This contributor post was written by Tiffany Moore.
For most small businesses, finding your audience is key. Having a vision of who you’re selling to will not only help you along your path as you communicate your value, it will also make your job of marketing yourself so much easier.
The key to remember is that while finding your audience is important, choosing your audience is even bigger. That’s right: I said choose.
When you first start out, it’s easy to think that the audience you’re speaking to is your actual audience ~ your mom, your best friend, and a few random folks you went to high school with who saw your postings on Facebook. Just because this is your current audience, you get to choose who you really want to sell to.
Focus on who makes YOU come alive:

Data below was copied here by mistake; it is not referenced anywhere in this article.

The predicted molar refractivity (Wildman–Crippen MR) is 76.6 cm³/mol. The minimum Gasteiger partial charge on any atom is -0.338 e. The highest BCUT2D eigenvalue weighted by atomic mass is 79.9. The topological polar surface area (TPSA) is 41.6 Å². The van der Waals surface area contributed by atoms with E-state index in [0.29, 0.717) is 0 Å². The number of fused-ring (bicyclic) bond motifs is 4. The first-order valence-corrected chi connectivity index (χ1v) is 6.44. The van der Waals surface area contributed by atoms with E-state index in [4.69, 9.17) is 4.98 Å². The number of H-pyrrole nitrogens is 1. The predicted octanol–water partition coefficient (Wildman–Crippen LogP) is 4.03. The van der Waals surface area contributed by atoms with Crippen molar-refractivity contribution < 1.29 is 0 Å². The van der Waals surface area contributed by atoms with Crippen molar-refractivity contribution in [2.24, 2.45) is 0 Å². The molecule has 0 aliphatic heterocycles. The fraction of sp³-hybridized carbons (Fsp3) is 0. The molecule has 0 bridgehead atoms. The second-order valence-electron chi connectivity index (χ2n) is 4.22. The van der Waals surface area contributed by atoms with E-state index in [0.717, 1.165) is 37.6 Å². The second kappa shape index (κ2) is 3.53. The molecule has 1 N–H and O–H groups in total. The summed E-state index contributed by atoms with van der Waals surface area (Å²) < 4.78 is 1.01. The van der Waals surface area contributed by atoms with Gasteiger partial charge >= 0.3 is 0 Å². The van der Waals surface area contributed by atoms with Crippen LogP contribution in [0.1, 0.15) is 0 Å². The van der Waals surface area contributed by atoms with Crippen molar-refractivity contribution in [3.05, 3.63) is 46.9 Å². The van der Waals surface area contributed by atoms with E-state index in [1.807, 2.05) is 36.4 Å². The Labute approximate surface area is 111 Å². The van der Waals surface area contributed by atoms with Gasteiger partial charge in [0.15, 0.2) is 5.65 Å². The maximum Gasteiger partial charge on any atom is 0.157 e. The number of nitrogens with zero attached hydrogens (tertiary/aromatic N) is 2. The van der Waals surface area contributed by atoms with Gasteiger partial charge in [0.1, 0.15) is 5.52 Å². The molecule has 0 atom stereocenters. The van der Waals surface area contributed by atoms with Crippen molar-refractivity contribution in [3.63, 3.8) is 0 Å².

Do you love creating artwork for children’s bedrooms that focuses on unicorns and umbrellas? Then don’t try to sell to people who want tugboats! You make things that start with U — own it!
Are you a photographer who hates crowds? Weddings probably aren’t your thing then. Even if you think you *should* be a wedding photographer, if big groups of people make you anxious, it’s never going to work. On the flip side, if you hate one-on-one interactions and love to slip into a crowd and take pictures of all the little bits that make up a party, you might want to stay away from selling yourself as a portrait photographer.
Close your eyes for a moment and picture your dream client: ask yourself these questions:
Who is it?
Where does this person live?
What does this person like to do for fun?
If you’re able to, name the person. Reese Witherspoon, George Clooney (DEFINITELY on my dream client list!), your Aunt Sara…being able to picture a real person as you work on your marketing will make a world of difference.
The key is: you get to choose your target market.
If a market has chosen you, and you feel resentful or it doesn’t resonate, that’s a really good sign that it’s time to step back and rethink things.
*image via LittleFotoFox: Easter Peeps (peeps! get it?!)